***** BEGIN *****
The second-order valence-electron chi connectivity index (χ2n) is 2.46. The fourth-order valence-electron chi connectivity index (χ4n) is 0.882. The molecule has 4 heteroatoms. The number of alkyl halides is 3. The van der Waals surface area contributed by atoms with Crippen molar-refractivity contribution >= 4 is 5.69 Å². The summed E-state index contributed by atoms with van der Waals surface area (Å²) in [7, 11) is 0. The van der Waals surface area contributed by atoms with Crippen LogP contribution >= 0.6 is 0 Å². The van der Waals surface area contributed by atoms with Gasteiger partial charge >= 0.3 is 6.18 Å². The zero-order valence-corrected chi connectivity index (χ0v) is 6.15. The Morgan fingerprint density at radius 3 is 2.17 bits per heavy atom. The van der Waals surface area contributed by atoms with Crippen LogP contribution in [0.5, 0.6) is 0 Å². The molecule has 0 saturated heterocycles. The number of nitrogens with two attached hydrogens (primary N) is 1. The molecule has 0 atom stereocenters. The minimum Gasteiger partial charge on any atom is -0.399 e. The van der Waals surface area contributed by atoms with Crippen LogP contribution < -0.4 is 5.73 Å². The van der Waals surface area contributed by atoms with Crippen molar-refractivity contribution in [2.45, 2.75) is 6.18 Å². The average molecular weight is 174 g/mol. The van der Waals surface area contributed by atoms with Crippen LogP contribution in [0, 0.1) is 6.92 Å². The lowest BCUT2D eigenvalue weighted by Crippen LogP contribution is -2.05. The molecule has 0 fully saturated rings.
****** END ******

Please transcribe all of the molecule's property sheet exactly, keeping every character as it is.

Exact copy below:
The second-order valence-electron chi connectivity index (χ2n) is 2.46. The fourth-order valence-electron chi connectivity index (χ4n) is 0.882. The molecule has 4 heteroatoms. The number of alkyl halides is 3. The van der Waals surface area contributed by atoms with Crippen molar-refractivity contribution >= 4 is 5.69 Å². The summed E-state index contributed by atoms with van der Waals surface area (Å²) in [7, 11) is 0. The van der Waals surface area contributed by atoms with Crippen LogP contribution >= 0.6 is 0 Å². The van der Waals surface area contributed by atoms with Gasteiger partial charge >= 0.3 is 6.18 Å². The zero-order valence-corrected chi connectivity index (χ0v) is 6.15. The Morgan fingerprint density at radius 3 is 2.17 bits per heavy atom. The van der Waals surface area contributed by atoms with Crippen LogP contribution in [0.5, 0.6) is 0 Å². The molecule has 0 saturated heterocycles. The number of nitrogens with two attached hydrogens (primary N) is 1. The molecule has 0 atom stereocenters. The minimum Gasteiger partial charge on any atom is -0.399 e. The van der Waals surface area contributed by atoms with Crippen LogP contribution < -0.4 is 5.73 Å². The van der Waals surface area contributed by atoms with Crippen molar-refractivity contribution in [2.45, 2.75) is 6.18 Å². The average molecular weight is 174 g/mol. The van der Waals surface area contributed by atoms with Crippen LogP contribution in [0, 0.1) is 6.92 Å². The lowest BCUT2D eigenvalue weighted by Crippen LogP contribution is -2.05. The molecule has 0 fully saturated rings.